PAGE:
Under the law as it stands, it isn’t just leaseholders who have obligations towards their freeholder. The situation works both ways and the contractual demands on landlords are equally robust, not least when it comes to health and safety.
However, the lengths that professional freeholders go to in order to protect their leaseholders often sail well below the radar. If a freeholder is doing their job correctly, it goes unnoticed as life proceeds uninterrupted – it’s only when things go wrong that the role of freeholders hits the limelight.
In order to gain a better understanding of their role from a health and safety perspective, Property Week caught up with Eyvind Andresen, head of legal and portfolio services at HomeGround.
As things stand, what obligations are placed on you?
Where we stand in the shoes of the landlord, we are responsible for making sure the maintenance, safety, integrity of the building and residents’ homes are maintained.
We’ve always taken a robust view of asset protection and responsible landlord oversight and play a vital role in ensuring buildings are safe. Generally speaking, people only become aware of the role we play when something goes wrong. Fortunately, that only happens very rarely – and people should take comfort from that.
What does that involve?
We’ve always maintained an estates management team that holds our managing agents on a fairly short leash. We’ve done things that some less professional landlords would never dream of doing, like spot-checking by site inspections to assess the on-the-ground performance of the managing agents.
We’ve had a compliance and health and safety metrics assessment process in place for many years where if we don’t see robust reporting and timely actioning of safety issues by managing agents, we will dismiss them. We have a three-strikes-and-out policy for managing agents who don’t produce compliance reporting or fail to deal with safety issues.
Have the measures you have in place changed significantly since the Grenfell tragedy?
Yes. We’ve created an entirely new team staffed by experienced professionals in the sector. So, on top of our four senior estate managers and their support team, we have two highly experienced former firefighters who have also worked in fire safety consultancy. One of them is a chartered fire engineer as well.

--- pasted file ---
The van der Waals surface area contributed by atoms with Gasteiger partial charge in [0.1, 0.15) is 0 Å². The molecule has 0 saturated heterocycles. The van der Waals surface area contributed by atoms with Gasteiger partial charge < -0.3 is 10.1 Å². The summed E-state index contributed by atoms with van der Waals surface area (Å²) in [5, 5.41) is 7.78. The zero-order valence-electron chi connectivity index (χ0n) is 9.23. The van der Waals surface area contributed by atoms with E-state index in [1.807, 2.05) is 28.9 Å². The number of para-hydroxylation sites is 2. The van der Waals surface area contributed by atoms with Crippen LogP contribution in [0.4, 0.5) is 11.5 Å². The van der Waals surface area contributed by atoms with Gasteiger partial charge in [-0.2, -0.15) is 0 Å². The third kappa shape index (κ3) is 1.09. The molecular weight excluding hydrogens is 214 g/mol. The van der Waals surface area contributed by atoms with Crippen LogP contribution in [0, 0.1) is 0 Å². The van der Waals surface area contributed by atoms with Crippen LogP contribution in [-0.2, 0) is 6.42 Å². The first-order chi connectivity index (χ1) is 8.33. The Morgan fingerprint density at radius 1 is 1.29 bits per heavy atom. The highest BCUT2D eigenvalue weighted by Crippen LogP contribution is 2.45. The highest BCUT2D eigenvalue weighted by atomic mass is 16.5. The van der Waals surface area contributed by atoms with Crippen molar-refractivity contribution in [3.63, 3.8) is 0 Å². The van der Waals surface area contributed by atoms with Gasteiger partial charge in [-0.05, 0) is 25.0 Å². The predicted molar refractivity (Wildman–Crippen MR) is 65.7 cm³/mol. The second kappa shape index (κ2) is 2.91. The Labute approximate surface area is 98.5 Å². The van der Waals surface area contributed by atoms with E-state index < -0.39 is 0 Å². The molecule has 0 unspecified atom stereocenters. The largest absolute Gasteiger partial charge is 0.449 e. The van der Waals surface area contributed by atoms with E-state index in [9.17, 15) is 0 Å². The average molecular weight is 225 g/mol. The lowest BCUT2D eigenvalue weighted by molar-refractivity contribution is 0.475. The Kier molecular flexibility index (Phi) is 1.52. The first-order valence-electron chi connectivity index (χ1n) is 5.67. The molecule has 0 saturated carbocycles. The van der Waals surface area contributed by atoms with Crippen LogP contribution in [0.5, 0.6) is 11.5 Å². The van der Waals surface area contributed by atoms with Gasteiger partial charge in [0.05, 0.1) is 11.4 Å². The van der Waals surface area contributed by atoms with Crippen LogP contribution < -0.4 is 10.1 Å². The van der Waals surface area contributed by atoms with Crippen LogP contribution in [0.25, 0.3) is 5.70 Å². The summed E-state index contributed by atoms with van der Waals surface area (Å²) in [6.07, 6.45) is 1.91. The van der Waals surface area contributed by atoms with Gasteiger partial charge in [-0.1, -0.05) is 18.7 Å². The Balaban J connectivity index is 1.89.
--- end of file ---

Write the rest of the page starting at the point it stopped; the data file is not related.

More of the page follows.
We have also brought in two surveyors to add to that technical in-house expertise. They’ve both worked in the high-level project management of building projects, so we have the right knowledge when we oversee the remediation projects on buildings that weren’t built or refurbished to the right safety standards.
Obviously, it wasn’t leaseholders’ fault that properties were built unsafely. How do you go about dealing with that?
We’ve always recognised that leaseholders weren’t to blame, and that we collectively have inherited a legacy of poor-quality construction and failed government regulation. Wherever possible we have used our in-house and external legal resources to focus on solutions to reduce the risk of leaseholders having to pay for remediation costs.
First, we have been engaging with the government and its delivery partners to access the Building Safety Fund for dealing with the ACM and the non-ACM cladding materials so that we can get our buildings remediated quickly.
And secondly, we have been actively mining the opportunities for making third-party claims, so going after the developers and the professional teams involved in the construction where we still can under existing limitation periods.
Has there been enough focus on developers and contractors taking responsibility for the issues in the buildings they built?
From the outset this was blurred and made more difficult by the government post-Grenfell. We had a long period of time where the big bad wolf, according to the media and leasehold campaigners and whipped along by the government, was the building owner. They had to take responsibility for all of these things. It was harder to hold developers to account than building owners.
The rhetoric has only changed really in the last 12 to 18 months, which is a good thing but it’s been frustrating when it’s taken that long.
Are you changing the way you work again in anticipation of the Building Safety Bill being enacted?
Again, the resourcing of our internal team is very much designed to prepare for that new world. We are currently sourcing a new software system to measure compliance and also hold all of the documents and reporting that comes with the golden-thread obligations under the Building Safety Bill.
We’re also building an external network of approved professionals through the people that we’ve brought in-house, so the surveyors, the fire safety experts. There is inevitably going to be a shortage of resources, so we want to be ahead of the game on that front.
Do you have a sense of whether you’re representative of the sector or you’re an outlier?
We’re confident about the preparations that we’re making, but we know that there are other companies that are doing similar work. We are aware that a number of other institutional freeholders in the same category as ourselves are taking similar or the same steps to prepare for the new world under the new building safety regime.